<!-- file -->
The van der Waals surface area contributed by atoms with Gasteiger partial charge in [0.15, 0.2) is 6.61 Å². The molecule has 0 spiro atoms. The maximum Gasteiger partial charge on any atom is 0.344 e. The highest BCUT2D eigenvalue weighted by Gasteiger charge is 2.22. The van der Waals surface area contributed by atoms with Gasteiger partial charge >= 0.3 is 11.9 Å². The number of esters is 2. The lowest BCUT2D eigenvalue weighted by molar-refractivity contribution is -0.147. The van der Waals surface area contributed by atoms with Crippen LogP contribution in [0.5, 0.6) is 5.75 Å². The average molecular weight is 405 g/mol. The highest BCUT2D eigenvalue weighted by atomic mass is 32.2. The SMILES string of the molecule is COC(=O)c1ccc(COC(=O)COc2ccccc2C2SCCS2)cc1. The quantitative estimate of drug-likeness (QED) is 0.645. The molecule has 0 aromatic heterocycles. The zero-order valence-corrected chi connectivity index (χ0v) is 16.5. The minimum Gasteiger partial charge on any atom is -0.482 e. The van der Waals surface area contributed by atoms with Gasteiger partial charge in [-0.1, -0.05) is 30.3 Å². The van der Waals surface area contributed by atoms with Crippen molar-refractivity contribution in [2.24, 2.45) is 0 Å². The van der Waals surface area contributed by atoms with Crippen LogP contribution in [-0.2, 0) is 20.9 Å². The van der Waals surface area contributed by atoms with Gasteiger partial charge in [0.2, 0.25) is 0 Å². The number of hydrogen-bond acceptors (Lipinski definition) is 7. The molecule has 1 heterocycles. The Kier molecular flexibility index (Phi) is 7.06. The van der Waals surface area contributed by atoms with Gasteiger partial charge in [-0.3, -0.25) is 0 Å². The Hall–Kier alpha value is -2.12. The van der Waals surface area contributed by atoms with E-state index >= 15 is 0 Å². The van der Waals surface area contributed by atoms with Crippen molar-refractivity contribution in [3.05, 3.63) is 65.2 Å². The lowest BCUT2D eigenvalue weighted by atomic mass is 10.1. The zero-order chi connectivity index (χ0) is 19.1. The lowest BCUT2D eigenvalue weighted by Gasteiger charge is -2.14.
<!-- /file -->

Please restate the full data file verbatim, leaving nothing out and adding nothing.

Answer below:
The van der Waals surface area contributed by atoms with Gasteiger partial charge in [0.15, 0.2) is 6.61 Å². The molecule has 0 spiro atoms. The maximum Gasteiger partial charge on any atom is 0.344 e. The highest BCUT2D eigenvalue weighted by Gasteiger charge is 2.22. The van der Waals surface area contributed by atoms with Gasteiger partial charge >= 0.3 is 11.9 Å². The number of esters is 2. The lowest BCUT2D eigenvalue weighted by molar-refractivity contribution is -0.147. The van der Waals surface area contributed by atoms with Crippen LogP contribution in [0.5, 0.6) is 5.75 Å². The average molecular weight is 405 g/mol. The highest BCUT2D eigenvalue weighted by atomic mass is 32.2. The SMILES string of the molecule is COC(=O)c1ccc(COC(=O)COc2ccccc2C2SCCS2)cc1. The quantitative estimate of drug-likeness (QED) is 0.645. The molecule has 0 aromatic heterocycles. The zero-order valence-corrected chi connectivity index (χ0v) is 16.5. The minimum Gasteiger partial charge on any atom is -0.482 e. The van der Waals surface area contributed by atoms with Gasteiger partial charge in [-0.1, -0.05) is 30.3 Å². The van der Waals surface area contributed by atoms with Crippen molar-refractivity contribution in [2.24, 2.45) is 0 Å². The van der Waals surface area contributed by atoms with Crippen LogP contribution in [-0.2, 0) is 20.9 Å². The van der Waals surface area contributed by atoms with Gasteiger partial charge in [0.2, 0.25) is 0 Å². The number of hydrogen-bond acceptors (Lipinski definition) is 7. The molecule has 1 heterocycles. The Kier molecular flexibility index (Phi) is 7.06. The van der Waals surface area contributed by atoms with Gasteiger partial charge in [-0.3, -0.25) is 0 Å². The Hall–Kier alpha value is -2.12. The van der Waals surface area contributed by atoms with E-state index >= 15 is 0 Å². The van der Waals surface area contributed by atoms with Crippen molar-refractivity contribution in [3.05, 3.63) is 65.2 Å². The lowest BCUT2D eigenvalue weighted by atomic mass is 10.1. The zero-order chi connectivity index (χ0) is 19.1. The lowest BCUT2D eigenvalue weighted by Gasteiger charge is -2.14.